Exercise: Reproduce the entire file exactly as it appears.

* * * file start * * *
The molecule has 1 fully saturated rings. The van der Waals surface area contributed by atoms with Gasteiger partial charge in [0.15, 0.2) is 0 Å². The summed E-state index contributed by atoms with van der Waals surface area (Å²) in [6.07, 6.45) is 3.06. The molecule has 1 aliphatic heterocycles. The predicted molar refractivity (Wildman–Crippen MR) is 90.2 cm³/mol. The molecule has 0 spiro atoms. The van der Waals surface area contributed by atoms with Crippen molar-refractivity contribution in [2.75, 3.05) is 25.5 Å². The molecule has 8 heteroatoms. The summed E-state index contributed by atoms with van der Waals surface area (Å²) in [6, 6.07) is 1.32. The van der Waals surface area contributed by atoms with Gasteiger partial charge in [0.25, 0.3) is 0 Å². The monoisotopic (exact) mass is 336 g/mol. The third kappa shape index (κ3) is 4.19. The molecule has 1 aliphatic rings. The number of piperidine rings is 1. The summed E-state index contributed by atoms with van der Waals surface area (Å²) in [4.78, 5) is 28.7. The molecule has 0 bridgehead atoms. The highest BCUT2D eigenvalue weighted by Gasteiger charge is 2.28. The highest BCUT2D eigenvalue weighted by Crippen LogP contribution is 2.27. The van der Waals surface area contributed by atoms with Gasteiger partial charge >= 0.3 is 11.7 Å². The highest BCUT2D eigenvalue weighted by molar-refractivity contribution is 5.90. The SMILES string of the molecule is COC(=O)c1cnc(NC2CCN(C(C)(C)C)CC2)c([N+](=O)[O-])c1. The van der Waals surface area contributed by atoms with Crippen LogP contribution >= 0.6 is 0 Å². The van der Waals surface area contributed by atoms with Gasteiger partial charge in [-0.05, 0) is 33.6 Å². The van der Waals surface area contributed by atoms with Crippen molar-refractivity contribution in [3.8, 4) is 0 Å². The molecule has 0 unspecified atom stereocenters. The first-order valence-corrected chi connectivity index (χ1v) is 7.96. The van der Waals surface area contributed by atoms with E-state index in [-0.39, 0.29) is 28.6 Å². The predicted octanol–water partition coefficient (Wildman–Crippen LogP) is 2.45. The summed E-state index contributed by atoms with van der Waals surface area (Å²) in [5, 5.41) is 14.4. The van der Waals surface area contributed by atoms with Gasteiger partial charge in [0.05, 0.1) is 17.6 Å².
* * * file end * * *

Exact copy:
The molecule has 1 fully saturated rings. The van der Waals surface area contributed by atoms with Gasteiger partial charge in [0.15, 0.2) is 0 Å². The summed E-state index contributed by atoms with van der Waals surface area (Å²) in [6.07, 6.45) is 3.06. The molecule has 1 aliphatic heterocycles. The predicted molar refractivity (Wildman–Crippen MR) is 90.2 cm³/mol. The molecule has 0 spiro atoms. The van der Waals surface area contributed by atoms with Crippen molar-refractivity contribution in [2.75, 3.05) is 25.5 Å². The molecule has 8 heteroatoms. The summed E-state index contributed by atoms with van der Waals surface area (Å²) in [6, 6.07) is 1.32. The van der Waals surface area contributed by atoms with Gasteiger partial charge in [0.25, 0.3) is 0 Å². The monoisotopic (exact) mass is 336 g/mol. The third kappa shape index (κ3) is 4.19. The molecule has 1 aliphatic rings. The number of piperidine rings is 1. The summed E-state index contributed by atoms with van der Waals surface area (Å²) in [4.78, 5) is 28.7. The molecule has 0 bridgehead atoms. The highest BCUT2D eigenvalue weighted by Gasteiger charge is 2.28. The highest BCUT2D eigenvalue weighted by Crippen LogP contribution is 2.27. The van der Waals surface area contributed by atoms with Gasteiger partial charge >= 0.3 is 11.7 Å². The highest BCUT2D eigenvalue weighted by molar-refractivity contribution is 5.90. The SMILES string of the molecule is COC(=O)c1cnc(NC2CCN(C(C)(C)C)CC2)c([N+](=O)[O-])c1. The van der Waals surface area contributed by atoms with Crippen LogP contribution >= 0.6 is 0 Å². The van der Waals surface area contributed by atoms with Gasteiger partial charge in [-0.05, 0) is 33.6 Å². The van der Waals surface area contributed by atoms with Crippen molar-refractivity contribution in [3.8, 4) is 0 Å². The molecule has 0 unspecified atom stereocenters. The first-order valence-corrected chi connectivity index (χ1v) is 7.96. The van der Waals surface area contributed by atoms with E-state index in [-0.39, 0.29) is 28.6 Å². The predicted octanol–water partition coefficient (Wildman–Crippen LogP) is 2.45. The summed E-state index contributed by atoms with van der Waals surface area (Å²) in [5, 5.41) is 14.4. The van der Waals surface area contributed by atoms with Gasteiger partial charge in [0.05, 0.1) is 17.6 Å².